In the legislative sessions spanning January 1, 2021, through May 20, 2022, state legislators introduced 1,531 bills to change the scope and allocation of emergency health authority, according to new data released today by the Center for Public Health Law Research at Temple University’s Beasley School of Law.
Of those 1531 bills, 191 (about 12.5%) were enacted into law in 43 states and the District of Columbia, including seven via veto override.
“These data provide a powerful, initial look at the authority state and local officials will have — and the political headwinds they will face — as they manage major threats to public health in the future,” said Elizabeth Platt, Director of Research and Operations at the Center and lead researcher on this project.
The data were created in collaboration with the Association of State and Territorial Health Officials and the Network for Public Health Law, using scientific legal mapping techniques pioneered by the Center.
The datasets capture details of legislation that addresses emergency health authority introduced between January 1, 2021, and May 20, 2022, in all 50 US states and the District of Columbia. These are bills that may strengthen authority, limit authority, or change the nature of who has authority to act during a public health emergency.
The data show that the most common type of bill enacted (163 of the total 191 bills enacted) were those that regulated the use of specific disease control measures, including vaccination requirements and mask mandates.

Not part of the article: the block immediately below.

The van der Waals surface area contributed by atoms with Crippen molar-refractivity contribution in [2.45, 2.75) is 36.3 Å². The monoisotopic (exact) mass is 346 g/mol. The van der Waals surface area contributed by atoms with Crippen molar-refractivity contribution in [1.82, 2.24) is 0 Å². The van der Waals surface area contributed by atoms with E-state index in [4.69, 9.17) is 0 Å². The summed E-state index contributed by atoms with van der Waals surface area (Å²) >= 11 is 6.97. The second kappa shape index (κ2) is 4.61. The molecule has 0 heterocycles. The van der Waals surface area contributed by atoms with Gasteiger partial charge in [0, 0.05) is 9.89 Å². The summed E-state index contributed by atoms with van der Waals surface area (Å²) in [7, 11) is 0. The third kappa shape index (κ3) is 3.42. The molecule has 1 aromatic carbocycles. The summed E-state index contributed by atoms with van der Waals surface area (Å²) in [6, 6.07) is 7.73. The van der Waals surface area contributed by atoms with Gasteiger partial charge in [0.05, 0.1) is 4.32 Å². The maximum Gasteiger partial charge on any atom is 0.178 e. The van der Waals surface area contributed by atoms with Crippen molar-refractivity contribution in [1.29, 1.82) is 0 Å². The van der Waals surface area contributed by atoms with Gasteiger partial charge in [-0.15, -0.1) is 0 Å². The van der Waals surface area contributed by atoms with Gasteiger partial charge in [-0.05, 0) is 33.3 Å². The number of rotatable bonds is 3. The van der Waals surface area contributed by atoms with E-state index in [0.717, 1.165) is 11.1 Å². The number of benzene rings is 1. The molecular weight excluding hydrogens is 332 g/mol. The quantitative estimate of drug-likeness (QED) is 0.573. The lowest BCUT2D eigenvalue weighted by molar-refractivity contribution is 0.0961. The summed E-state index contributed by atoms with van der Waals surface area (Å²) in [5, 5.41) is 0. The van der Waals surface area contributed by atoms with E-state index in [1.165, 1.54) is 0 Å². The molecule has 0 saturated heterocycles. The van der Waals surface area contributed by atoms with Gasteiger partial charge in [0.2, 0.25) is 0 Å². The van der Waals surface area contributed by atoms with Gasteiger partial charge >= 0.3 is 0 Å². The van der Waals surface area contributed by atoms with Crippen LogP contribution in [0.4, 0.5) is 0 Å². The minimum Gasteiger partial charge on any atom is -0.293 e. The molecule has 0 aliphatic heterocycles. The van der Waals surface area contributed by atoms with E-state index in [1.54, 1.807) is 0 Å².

Sixty-five laws were enacted in 25 states limiting emergency authority, while 17 laws were enacted in 12 states to strengthen public health.
The data also show:
- The most common type of bill introduced (1197 bills) were those regulating specific disease control measures, including mask mandates, vaccination requirements, and school or business closures. The most commonly regulated type of measure was vaccine measures.
- Bills limiting public health authority were the second most common type of bill (539), with bills most often restricting the scope of emergency orders by governors, state health officials, and/or local health officials.
- State bills attempting to limit enforcement of federal laws regarding public health emergencies were the least common type of bill with only 27 bills introduced, five of which were enacted.
- There were 177 bills introduced to preempt localities from taking a public health emergency measure. Thirty of those bills (in 12 states) were enacted.
The datasets are published to the Center’s website, LawAtlas.org, where they may be explored using interactive maps and tables or downloaded as .csv files.
The researchers will join a webinar on January 26 at 1 p.m. to discuss the data and examples from select states. More detailed analysis will be published in the American Journal of Public Health later in the spring 2023. Sign up for the Act for Public Health mailing list to be notified when the analysis is available.
The data are among the resources being developed by the Center and others as part of the Act for Public Health initiative, which provides direct support to public health departments and others through consultation, training, legal technical assistance, research, and resources to address legislation that weakens their ability to protect the communities they serve. Act for Public Health is a partnership that includes ChangeLab Solutions, the Public Health Law Center, the Network for Public Health Law, and Public Health Law Watch.
Center for Public Health Law Research, Temple University